We are trying to update an ASP.NET 2.0 application so that it no longer requires IE to be in Compatibility mode. We'd also like it to be browser independent. There is debate in our office as to the pros and cons of changing from our insanely complex nested table approach (10 levels of tables deep) to a more streamlined block layout using CSS. I'm for the change to CSS, and using block elements and adding semantics to the page, separating layout from content. However, I have coworkers who are severely against changing things if they don't need to be.

What is the community opinion of this type of change, Tables vs. CSS?

CSS, definetely. Tables are meant for presenting data, CSS for layout. Every layout should be perfectly possible with CSS, it's simpler, it's easier to make changes to a layout if you use CSS (also with javascript).

That's exactly my point. I did read online about the two hells of UI coding. Table hell, which is what I'm currently in the 9th circle of, and Div hell, what I'd like to avoid as well. They recommend semantic approach, and taking advantage of CSS's inheritance structure. Only using tags for what they are intended for, meaning only using DIV as dividers or section delimiters, and only using tables for tabular data.
http://www.smashingmagazine.com/2009/04/08/from-table-hell-to-div-hell/

Well, html5 is indeed a good step away from using div's and nothing else. I don't, however, think you need to be afraid of using a div if you can't think of another element that's better named, nobody will eat you :)

there is no debate, tables take too much code to display the same information, small is beautiful

Ok, then please assist me in my interoffice debate. We all agree that our website (web application) using WAY too much bandwidth. and being as our pages average 3000+ lines of code (as indicated by Visual Studio line counts), I can see an easy answer to the problem. Getting rid of our insanely nested tables. I counted on one page at least 10 levels of tables.

imagine the table without all the html to define the table,

<table bla bla bla>
<tr bla bla bla>
<td bla bla bla>
CONTENT
</td>
<td bla bla bla>
CONTENT
</td>
<td bla bla bla>
CONTENT
</td>
<td bla bla bla>
CONTENT
</td>
<td bla bla bla>
CONTENT
</td>
<td bla bla bla>
CONTENT
</td>
</tr>
</table>

or

<div class='tableclass'>content content content content content content</div>

with a few lines of css in an external file referenced by every file in the site and dl once, defining the layout of 'tableclass'
there isnot any comparison
there is a lot of effort to fix the code, but it must be bloody difficult to maintain now

commented: Genius! Feel like the same to you. But, tables are still significant in some cases. +5

Our next meeting regarding this is on Monday, so I'll find out then if I can start migrating our many many pages over to a CSS streamlined system. Our next update isn't until the fall, so I have almost 6 months to make the changes. The drawback is that we are using custom AJAX tools in ASP.NET 2.0, and can't upgrade to the newer versions because those AJAX tools break in a horribly fiery way. Aside from those areas, I'll have my work cut out for me.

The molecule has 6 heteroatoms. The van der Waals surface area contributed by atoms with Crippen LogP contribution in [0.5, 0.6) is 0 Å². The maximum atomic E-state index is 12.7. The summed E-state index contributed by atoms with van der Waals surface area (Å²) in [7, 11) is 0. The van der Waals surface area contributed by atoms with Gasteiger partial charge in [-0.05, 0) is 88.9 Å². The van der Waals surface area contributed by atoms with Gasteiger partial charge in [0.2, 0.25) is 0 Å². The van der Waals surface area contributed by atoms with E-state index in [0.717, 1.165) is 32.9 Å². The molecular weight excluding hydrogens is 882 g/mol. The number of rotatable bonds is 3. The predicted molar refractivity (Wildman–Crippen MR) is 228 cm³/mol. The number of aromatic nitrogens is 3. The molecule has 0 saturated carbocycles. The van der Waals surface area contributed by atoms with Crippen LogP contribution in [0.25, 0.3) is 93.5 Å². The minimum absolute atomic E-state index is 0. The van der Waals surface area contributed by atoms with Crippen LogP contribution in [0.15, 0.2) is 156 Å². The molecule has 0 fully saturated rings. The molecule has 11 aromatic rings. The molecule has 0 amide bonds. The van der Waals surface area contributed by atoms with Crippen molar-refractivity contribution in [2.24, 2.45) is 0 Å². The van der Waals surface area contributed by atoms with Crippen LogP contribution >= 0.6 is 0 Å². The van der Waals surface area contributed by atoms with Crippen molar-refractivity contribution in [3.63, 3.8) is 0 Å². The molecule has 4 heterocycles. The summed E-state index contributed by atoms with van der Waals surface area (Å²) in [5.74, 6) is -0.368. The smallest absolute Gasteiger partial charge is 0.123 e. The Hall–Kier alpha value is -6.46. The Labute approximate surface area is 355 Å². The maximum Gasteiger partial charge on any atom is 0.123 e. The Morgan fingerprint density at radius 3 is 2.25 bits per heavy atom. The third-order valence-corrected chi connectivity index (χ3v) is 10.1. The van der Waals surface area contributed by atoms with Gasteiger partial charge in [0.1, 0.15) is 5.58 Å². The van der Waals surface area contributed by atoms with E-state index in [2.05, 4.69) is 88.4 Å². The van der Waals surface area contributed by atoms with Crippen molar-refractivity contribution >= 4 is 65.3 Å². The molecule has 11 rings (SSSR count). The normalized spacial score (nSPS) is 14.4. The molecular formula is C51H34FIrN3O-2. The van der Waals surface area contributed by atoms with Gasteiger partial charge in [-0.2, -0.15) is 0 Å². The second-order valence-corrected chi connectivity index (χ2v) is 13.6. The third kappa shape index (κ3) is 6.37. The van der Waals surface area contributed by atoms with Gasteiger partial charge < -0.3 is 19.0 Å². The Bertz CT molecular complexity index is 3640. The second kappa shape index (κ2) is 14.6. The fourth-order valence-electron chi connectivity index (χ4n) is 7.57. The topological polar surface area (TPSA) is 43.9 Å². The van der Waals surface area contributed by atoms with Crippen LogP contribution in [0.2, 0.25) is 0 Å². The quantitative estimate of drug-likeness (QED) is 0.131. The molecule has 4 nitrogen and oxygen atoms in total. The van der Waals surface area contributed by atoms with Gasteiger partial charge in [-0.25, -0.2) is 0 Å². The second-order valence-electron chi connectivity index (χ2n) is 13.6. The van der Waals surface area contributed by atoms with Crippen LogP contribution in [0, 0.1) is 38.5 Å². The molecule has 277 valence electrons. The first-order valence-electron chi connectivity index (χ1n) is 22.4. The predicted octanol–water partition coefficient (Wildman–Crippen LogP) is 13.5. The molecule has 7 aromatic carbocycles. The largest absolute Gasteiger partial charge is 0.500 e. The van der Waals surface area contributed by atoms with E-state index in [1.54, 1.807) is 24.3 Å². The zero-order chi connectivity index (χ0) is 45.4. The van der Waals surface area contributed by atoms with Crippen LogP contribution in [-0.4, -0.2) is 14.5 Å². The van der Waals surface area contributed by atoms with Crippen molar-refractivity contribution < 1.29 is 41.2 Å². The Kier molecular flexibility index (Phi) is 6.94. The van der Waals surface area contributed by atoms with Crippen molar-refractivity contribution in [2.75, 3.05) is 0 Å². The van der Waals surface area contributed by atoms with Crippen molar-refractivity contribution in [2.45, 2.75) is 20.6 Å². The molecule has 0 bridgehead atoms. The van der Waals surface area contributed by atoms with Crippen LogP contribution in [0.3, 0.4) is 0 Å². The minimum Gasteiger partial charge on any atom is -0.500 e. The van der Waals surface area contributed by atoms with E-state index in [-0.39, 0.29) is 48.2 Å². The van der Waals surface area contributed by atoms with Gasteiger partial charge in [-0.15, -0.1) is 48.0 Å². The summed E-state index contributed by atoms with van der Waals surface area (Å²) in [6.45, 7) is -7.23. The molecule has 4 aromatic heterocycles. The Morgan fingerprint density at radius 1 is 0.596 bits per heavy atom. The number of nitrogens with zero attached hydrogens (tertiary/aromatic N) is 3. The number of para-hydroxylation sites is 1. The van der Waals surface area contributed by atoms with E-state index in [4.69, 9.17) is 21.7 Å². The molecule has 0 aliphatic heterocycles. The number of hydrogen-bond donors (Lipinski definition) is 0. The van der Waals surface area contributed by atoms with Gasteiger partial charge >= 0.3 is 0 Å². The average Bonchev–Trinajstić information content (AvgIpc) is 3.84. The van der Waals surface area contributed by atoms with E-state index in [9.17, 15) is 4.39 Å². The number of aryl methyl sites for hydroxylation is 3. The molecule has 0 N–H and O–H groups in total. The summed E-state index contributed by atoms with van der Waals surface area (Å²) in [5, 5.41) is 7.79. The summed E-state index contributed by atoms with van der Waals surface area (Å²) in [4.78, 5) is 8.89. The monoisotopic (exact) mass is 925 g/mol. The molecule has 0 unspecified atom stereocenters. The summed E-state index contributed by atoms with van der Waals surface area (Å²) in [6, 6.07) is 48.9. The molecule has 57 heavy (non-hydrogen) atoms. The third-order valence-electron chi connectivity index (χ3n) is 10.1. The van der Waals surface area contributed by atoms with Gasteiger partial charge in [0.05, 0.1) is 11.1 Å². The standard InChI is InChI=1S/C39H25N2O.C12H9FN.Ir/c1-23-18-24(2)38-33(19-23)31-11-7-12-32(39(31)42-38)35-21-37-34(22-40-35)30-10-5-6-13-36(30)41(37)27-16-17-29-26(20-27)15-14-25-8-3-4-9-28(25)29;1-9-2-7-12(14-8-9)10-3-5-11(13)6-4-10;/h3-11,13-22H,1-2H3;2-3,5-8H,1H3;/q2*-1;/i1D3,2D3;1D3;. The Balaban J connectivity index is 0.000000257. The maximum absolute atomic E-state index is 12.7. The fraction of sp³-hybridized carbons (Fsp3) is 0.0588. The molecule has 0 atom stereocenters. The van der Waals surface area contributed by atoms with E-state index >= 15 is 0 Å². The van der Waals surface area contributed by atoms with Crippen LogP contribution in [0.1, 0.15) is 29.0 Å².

lol It's awesome that you're finally wanting your coworkers to catch up to modern web design standards, but yes you do have your work cut out!

You may, if you haven't already, want to read this article on why tables for layouts are bad. You could even present this to your coworkers as well.

Not only as almostBob said, does it require tons more code, but as you have seen it's a nightmare to manage. Good luck!

Remember, dinosaurs may have another brain in their tails, so when the table-saurs in the office bit__ about the changes, you may have to kick em in the pants as well as slap them up the side of the head

finally changed table layout to a css layout year back, was doodling with it for a year prior

originally
6200 static table-layout pages months to update, the typical 'frontpage' site

now
1 css template
1 sql db ~30 tables couple100K items
3 folders full of images and video, referenced by the scripts (I have NO idea what they are, I just stick the SD card in the slot and tell the script the property address)
3 includes for differing scripts
4 php files to process the db
2 php files for updates
=600000+ dynamic pages

layout changes, piece of cake
language changes, piece of cake,
data changes, piece of cake

Ours will be quite a bit more work. I'm gonna create 1 CSS file, but we already have a DB will over 100+ tables, and a C# class in our ASP.NET app associated with each table, More stored procedures than you can shake a stick at. And over 100 pages that are dynamically populated from the database. The application is over 5 years old, and the legacy app that it is based from is over 10 years old. We have huge issues with data redundancy, integrity, and overall performance. But I can only do so much in the time I'm given, so I'm going with UI first, then a DB schema refresh, and then a code update. I'd like to move us to ASP.NET MVC, but that's too big a change according to the boss.

just finished reading a part of the msdn technet on migrating to asp.net
no wonder the dinos think its too hard